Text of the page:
School-set graphic novels

The following graphic- and illustrated novels for middle graders and middle schoolers, set in and around school, are great for those students eager to return — and those who may need a little coaxing to get back into the swing of things. See also in this issue our Five Questions with Raina Telgemeier about Guts (Scholastic/Graphix, 9–12 years). 

Jingwen's family lands in Australia, where Jingwen doesn't know the language and isn't interested in making friends at school. All Jingwen wants to do is bake the elaborate cakes whose recipes he and his two-years-deceased father perfected (in preparation for the cake shop his father was going to open). Remy Lai's illustrated middle-grade novel Pie in the Sky delves into grief, onerous fraternal responsibilities, and adjusting to life in an "alien" world. Heartbreakingly honest; in equal parts funny and poignant. (Holt, 8–11 years) 

In her third 1970s-set graphic novel, Sunny Rolls the Dice by Jennifer L. Holm and Matthew Holm, now-seventh-grader Sunny becomes an eager initiate of Dungeons & Dragons. She tries to remain true to herself while watching her friends race ahead to hot-rollers and boys. Sunny's fans know she'll be fine, but not before an entertaining series of social gaffes and identity crises is met with her essential good sense — and the magic of D&D. (Scholastic/Graphix, 9–12 years) 

In Jerry Craft's New Kid, Jordan, an African American seventh grader from Washington Heights, confronts both covert and overt racism in his first year at a prestigious academy, but he also develops supportive relationships with classmates of different races. Artist Jordan's sketchbook is shown in interludes throughout the engaging graphic novel's main narrative; Craft's full-color comics art is dynamic and expressive. A robust, contemporary depiction of a preteen navigating sometimes hostile spaces yet staying true to himself. (HarperCollins/Harper, 9–12 years)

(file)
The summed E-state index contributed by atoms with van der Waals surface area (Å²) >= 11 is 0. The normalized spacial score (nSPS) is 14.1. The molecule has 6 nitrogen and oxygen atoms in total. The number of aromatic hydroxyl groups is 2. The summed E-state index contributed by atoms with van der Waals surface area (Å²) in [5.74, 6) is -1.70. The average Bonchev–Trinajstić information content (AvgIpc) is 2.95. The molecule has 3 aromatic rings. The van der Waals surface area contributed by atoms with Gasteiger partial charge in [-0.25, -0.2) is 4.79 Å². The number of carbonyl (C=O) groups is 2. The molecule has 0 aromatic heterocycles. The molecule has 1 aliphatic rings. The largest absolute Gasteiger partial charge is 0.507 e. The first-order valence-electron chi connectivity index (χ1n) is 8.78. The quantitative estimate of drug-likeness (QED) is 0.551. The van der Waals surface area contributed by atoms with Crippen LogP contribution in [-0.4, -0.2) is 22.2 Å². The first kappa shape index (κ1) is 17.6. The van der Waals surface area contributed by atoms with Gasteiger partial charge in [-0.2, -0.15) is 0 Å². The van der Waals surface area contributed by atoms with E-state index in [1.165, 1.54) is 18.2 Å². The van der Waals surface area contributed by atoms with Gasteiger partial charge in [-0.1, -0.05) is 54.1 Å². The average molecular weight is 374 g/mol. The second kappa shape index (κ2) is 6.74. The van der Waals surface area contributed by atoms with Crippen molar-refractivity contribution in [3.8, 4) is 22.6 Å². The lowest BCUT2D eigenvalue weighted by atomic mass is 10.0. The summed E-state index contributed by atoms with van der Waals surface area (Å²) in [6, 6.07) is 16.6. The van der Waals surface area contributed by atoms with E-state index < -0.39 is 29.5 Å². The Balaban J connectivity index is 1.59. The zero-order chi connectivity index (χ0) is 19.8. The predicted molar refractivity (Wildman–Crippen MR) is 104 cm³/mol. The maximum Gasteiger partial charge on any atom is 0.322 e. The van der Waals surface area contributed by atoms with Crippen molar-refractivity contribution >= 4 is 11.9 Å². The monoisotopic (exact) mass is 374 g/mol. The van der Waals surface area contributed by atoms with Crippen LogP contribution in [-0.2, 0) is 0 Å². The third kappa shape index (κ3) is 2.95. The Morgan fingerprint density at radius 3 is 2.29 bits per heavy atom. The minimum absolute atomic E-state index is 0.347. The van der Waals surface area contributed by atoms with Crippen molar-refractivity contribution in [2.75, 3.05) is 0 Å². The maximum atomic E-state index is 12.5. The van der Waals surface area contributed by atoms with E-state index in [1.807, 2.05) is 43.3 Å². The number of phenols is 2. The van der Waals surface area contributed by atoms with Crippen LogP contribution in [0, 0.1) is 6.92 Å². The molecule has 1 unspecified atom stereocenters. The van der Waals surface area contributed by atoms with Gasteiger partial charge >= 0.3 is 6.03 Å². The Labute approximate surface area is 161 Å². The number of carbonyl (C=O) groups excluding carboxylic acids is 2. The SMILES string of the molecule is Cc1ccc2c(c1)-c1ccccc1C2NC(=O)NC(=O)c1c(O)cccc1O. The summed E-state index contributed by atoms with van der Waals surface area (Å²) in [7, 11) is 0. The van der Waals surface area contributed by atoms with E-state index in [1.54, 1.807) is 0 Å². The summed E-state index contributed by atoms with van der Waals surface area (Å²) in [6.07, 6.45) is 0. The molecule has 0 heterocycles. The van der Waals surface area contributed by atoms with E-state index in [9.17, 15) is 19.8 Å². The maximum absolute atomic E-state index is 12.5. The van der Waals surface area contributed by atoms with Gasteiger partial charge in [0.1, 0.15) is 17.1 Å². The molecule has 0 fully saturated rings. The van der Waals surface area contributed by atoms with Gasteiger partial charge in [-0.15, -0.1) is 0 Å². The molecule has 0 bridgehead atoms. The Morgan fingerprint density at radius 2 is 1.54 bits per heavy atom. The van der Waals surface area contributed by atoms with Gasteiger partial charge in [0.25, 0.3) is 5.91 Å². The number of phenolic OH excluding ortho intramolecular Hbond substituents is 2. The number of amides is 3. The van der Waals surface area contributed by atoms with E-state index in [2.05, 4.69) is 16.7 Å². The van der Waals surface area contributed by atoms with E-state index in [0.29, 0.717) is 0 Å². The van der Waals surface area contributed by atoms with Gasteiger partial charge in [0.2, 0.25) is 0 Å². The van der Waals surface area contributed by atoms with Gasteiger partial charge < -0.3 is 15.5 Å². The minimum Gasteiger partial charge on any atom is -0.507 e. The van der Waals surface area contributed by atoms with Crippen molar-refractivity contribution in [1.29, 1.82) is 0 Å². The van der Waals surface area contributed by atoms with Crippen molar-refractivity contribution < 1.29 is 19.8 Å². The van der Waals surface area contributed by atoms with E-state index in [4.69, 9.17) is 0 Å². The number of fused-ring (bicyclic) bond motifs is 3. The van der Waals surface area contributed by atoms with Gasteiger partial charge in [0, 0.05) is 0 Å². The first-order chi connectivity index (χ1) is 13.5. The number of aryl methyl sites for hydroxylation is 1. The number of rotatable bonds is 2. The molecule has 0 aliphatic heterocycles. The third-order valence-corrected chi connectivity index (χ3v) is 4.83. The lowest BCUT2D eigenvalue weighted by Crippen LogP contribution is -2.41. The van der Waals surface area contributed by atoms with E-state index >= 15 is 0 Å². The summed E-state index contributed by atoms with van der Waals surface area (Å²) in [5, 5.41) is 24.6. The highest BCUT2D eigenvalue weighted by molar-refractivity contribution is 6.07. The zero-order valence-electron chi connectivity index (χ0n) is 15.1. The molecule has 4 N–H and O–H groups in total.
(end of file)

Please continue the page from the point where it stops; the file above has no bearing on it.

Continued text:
Charlotte (Charlie), star of Operatic by Kyo Maclear, is more interested in classmate Emile than she is in music until her teacher plays some Maria Callas. This graphic novel, illustrated by Byron Eggenschwiler, focuses on middle-school dynamics within the rich context of Charlie's interior life and her burgeoning passion for opera. Small panels and varied colors for different story elements play well with drama supplied by full-page pictures. A revelation regarding Emile is bittersweet — like the story as a whole. (Groundwood, 11–14 years) 

From the September 2019 issue of Notes from the Horn Book.

Elissa Gershowitz

Elissa Gershowitz is executive editor of The Horn Book, Inc. She holds an MA from the Center for the Study of Children's Literature at Simmons University and a BA from Oberlin College.

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